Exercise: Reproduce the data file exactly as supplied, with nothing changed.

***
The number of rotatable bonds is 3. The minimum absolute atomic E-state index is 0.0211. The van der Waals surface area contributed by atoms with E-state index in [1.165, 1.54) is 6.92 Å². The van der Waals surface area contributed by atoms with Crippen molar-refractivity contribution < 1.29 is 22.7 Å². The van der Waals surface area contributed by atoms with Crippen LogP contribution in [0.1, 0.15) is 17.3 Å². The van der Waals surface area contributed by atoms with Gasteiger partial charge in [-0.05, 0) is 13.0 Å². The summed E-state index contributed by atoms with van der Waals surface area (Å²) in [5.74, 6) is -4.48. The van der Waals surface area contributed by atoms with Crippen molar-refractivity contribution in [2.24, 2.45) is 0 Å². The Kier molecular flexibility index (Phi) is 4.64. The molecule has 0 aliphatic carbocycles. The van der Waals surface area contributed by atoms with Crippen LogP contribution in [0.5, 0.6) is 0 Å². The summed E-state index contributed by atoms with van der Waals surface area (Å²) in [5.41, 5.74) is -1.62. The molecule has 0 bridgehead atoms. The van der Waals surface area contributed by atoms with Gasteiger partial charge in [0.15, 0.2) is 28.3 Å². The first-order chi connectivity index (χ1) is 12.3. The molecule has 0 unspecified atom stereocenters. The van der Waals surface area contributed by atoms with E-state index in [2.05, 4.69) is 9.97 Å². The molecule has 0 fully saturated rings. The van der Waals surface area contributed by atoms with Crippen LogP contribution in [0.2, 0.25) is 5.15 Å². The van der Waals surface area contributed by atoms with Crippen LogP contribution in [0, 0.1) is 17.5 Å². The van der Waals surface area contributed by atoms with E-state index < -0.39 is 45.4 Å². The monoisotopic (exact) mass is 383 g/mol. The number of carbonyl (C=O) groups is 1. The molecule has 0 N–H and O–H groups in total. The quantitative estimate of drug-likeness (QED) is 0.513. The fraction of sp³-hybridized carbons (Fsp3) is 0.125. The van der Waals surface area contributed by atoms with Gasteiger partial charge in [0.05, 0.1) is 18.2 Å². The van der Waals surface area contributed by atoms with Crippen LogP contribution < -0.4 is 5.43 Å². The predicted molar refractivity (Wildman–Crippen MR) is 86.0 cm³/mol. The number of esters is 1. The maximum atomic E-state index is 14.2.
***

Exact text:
The number of rotatable bonds is 3. The minimum absolute atomic E-state index is 0.0211. The van der Waals surface area contributed by atoms with E-state index in [1.165, 1.54) is 6.92 Å². The van der Waals surface area contributed by atoms with Crippen molar-refractivity contribution < 1.29 is 22.7 Å². The van der Waals surface area contributed by atoms with Crippen LogP contribution in [0.1, 0.15) is 17.3 Å². The van der Waals surface area contributed by atoms with Gasteiger partial charge in [-0.05, 0) is 13.0 Å². The summed E-state index contributed by atoms with van der Waals surface area (Å²) in [5.74, 6) is -4.48. The van der Waals surface area contributed by atoms with Crippen molar-refractivity contribution in [2.24, 2.45) is 0 Å². The Kier molecular flexibility index (Phi) is 4.64. The molecule has 0 aliphatic carbocycles. The van der Waals surface area contributed by atoms with Crippen LogP contribution in [0.5, 0.6) is 0 Å². The summed E-state index contributed by atoms with van der Waals surface area (Å²) in [5.41, 5.74) is -1.62. The molecule has 0 bridgehead atoms. The van der Waals surface area contributed by atoms with Gasteiger partial charge in [0.15, 0.2) is 28.3 Å². The first-order chi connectivity index (χ1) is 12.3. The molecule has 0 unspecified atom stereocenters. The van der Waals surface area contributed by atoms with E-state index in [2.05, 4.69) is 9.97 Å². The molecule has 0 fully saturated rings. The van der Waals surface area contributed by atoms with Crippen LogP contribution in [0.2, 0.25) is 5.15 Å². The van der Waals surface area contributed by atoms with Crippen LogP contribution in [0, 0.1) is 17.5 Å². The van der Waals surface area contributed by atoms with E-state index < -0.39 is 45.4 Å². The monoisotopic (exact) mass is 383 g/mol. The number of carbonyl (C=O) groups is 1. The molecule has 0 N–H and O–H groups in total. The quantitative estimate of drug-likeness (QED) is 0.513. The fraction of sp³-hybridized carbons (Fsp3) is 0.125. The van der Waals surface area contributed by atoms with Gasteiger partial charge in [0.05, 0.1) is 18.2 Å². The van der Waals surface area contributed by atoms with Crippen LogP contribution < -0.4 is 5.43 Å². The predicted molar refractivity (Wildman–Crippen MR) is 86.0 cm³/mol. The number of esters is 1. The maximum atomic E-state index is 14.2.